1. Boil the green gram in a slow heat cooker
  2. You may need to add 500ml of water to cook the lentils
  3. Heat oil and add sliced onions, mustard, and chillies
  4. After a couple of minutes, add the cooked lentils and add salt
  5. Let it boil for a few minutes, then serve.

Nutritional Breakdown (for 42.6g)

  • Protein 6.6 g
  • Fat 1.4 g
  • Carbs 16.4 g

4. Moong Dal Chila


  • Moong dal (green gram), soaked in water for an hour – 250 gm
  • Green chillies – 4-5 pieces 
  • Hing (asafoetida) – ¼ tsp 
  • Haldi (turmeric powder) – 1 tsp 
  • Onion, finely chopped – 1 
  • Tomato, finely chopped – 1 
  • Oil – 1-2tbsp
  • Salt to taste


  1. Wash the soaked dal thoroughly and drain the excess water.
  2. Put moong dal, green chilies, salt, haldi, and hing in a grinder and grind into a smooth paste. You can add a little water if required.
  3. Pour the batter into a large container and check the seasoning by just taking a bit of batter on your forefinger and tasting it. It is important because once you have made the chilas, you will not be able to adjust the taste.
  4. Now switch on the gas and place a pan on the stove. Pour a tablespoon of oil and let it heat. Now roast a piece of a loaf or a chapati over it and then remove it. Wipe the tawa with a kitchen towel and then sprinkle some water. Be careful and step away from the tawa after sprinkling water. Wipe it again with the kitchen towel.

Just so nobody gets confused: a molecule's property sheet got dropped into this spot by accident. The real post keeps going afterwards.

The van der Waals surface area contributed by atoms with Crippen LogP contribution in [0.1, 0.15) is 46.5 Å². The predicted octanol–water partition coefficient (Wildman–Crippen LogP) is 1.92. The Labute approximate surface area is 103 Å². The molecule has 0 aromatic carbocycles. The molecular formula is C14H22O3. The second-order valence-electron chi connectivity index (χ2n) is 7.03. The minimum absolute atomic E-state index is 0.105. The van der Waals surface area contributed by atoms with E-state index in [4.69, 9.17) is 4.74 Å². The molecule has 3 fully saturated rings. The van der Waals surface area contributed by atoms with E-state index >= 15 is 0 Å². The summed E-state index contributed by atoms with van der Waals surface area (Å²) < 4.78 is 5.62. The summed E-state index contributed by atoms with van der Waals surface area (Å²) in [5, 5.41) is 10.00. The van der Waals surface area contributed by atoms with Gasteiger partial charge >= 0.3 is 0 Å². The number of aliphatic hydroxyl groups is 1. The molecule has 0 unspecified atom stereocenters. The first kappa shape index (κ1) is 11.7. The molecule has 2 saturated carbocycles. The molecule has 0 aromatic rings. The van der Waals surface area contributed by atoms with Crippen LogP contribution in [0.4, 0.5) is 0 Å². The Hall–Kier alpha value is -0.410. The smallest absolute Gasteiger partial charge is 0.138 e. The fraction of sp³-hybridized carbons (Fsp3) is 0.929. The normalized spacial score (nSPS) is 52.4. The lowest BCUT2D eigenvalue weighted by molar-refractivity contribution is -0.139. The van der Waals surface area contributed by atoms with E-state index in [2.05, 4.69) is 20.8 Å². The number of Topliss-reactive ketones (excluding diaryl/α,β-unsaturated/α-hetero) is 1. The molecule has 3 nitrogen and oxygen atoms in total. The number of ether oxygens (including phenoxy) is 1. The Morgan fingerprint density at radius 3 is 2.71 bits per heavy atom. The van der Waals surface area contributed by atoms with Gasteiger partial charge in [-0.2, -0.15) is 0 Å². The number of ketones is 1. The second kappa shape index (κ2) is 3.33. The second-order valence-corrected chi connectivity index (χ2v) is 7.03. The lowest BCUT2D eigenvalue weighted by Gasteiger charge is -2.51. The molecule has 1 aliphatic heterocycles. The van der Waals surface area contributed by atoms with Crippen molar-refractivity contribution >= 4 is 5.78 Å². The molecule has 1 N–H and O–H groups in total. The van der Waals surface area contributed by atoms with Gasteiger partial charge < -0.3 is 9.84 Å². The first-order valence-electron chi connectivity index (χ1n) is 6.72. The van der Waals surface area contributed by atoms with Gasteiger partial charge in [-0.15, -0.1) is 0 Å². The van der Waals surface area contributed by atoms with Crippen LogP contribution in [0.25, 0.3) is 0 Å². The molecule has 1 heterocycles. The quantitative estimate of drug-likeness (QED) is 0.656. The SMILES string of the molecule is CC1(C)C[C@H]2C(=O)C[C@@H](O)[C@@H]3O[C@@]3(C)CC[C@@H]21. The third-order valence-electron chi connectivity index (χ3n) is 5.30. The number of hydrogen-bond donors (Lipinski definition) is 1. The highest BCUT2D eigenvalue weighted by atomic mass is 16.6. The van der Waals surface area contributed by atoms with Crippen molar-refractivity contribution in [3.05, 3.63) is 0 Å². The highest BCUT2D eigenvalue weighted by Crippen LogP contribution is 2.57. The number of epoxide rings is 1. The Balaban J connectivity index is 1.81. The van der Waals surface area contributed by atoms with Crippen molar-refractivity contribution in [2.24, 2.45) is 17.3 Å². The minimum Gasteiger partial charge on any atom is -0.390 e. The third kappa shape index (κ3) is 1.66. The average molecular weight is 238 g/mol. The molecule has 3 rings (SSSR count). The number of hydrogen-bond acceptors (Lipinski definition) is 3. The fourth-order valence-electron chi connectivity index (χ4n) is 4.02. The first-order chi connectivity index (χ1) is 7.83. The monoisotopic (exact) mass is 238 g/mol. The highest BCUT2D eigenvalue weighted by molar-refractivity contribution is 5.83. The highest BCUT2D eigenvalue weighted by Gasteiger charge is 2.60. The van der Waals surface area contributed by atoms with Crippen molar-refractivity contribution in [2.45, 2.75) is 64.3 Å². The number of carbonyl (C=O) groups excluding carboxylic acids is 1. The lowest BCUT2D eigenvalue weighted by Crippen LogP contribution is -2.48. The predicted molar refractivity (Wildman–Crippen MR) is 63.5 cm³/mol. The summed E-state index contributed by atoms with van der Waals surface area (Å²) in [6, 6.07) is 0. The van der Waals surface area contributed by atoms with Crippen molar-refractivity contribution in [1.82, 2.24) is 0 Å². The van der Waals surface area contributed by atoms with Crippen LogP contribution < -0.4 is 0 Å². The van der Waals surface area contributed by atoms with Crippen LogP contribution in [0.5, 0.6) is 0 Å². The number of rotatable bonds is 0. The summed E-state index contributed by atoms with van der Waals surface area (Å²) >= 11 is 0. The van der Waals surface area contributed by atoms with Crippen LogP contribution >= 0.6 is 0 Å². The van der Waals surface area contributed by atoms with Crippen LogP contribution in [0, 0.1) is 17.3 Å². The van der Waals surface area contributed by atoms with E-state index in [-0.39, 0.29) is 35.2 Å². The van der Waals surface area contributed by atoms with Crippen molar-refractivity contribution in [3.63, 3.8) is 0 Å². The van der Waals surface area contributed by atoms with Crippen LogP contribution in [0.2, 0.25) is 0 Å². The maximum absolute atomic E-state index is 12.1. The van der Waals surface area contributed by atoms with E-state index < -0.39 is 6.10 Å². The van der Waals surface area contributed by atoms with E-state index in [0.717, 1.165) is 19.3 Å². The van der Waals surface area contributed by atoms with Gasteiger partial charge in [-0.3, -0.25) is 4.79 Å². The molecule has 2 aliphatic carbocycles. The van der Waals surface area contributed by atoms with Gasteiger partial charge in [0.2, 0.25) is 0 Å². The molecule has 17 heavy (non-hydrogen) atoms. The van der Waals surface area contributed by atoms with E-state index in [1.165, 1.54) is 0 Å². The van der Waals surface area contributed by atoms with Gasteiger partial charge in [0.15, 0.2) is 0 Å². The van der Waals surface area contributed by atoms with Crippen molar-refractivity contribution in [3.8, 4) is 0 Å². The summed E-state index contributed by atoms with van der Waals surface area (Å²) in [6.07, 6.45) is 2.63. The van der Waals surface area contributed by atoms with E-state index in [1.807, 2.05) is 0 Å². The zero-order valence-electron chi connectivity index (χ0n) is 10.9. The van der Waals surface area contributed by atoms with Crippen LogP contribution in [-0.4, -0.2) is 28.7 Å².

5. Now again pour a tablespoon of oil on the tawa and heat it. This time pour two big spoonfuls of batter on the tawa and spread it evenly as you do with ‘dosa’. If you are not an expert in making dosa and chila, then start with a small chila by pouring just one big spoon of batter.
  6. When one side is cooked, apply a little oil on the surface of the chila and then carefully flip it to the other side. While the other side is being cooked, add some chopped onions, green chilies, tomatoes, and green coriander at the center of chila and fold in half. Cook it for a second and then take it out on a plate.
  7. Follow the procedure to make more chilas. Serve hot with green coriander chutney.

Nutritional Breakdown

  • Energy 71.7 kcal
  • Protein 1.3 g
  • Fat 0.4 g
  • Carbohydrates 5.2 g

Moong dal’s low-carb, high-protein content is the reason behind its many benefits. Enjoy some of these health benefits of the superfood by trying out some delicious recipes given above.

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Frequently Asked Questions (FAQs)

Q. Can I eat moong dal daily?

A.Yes, you can eat it daily. It is rich in essential nutrients, and incorporating it into your daily diet will help you stay fit and healthy.

Q. Is moong dal good for brain health?

A.The magnesium present in green dal is proven to improve nerve functioning and brain health.

Q. Which is healthier, sprouted or cooked moong dal?

A.Cooking moong dal is not advised because it reduces the nutritional value of the dal, much more than while sprouting. However, eating cooked dal prevents gas and bloating that can be observed while eating the sprouted variety. Both have their benefits.

Q. Does moong dal cause gas?

A.Sometimes, lentils and beans can cause gas. Therefore, it is advised to always soak or sprout the lentils before eating to avoid any digestive problems.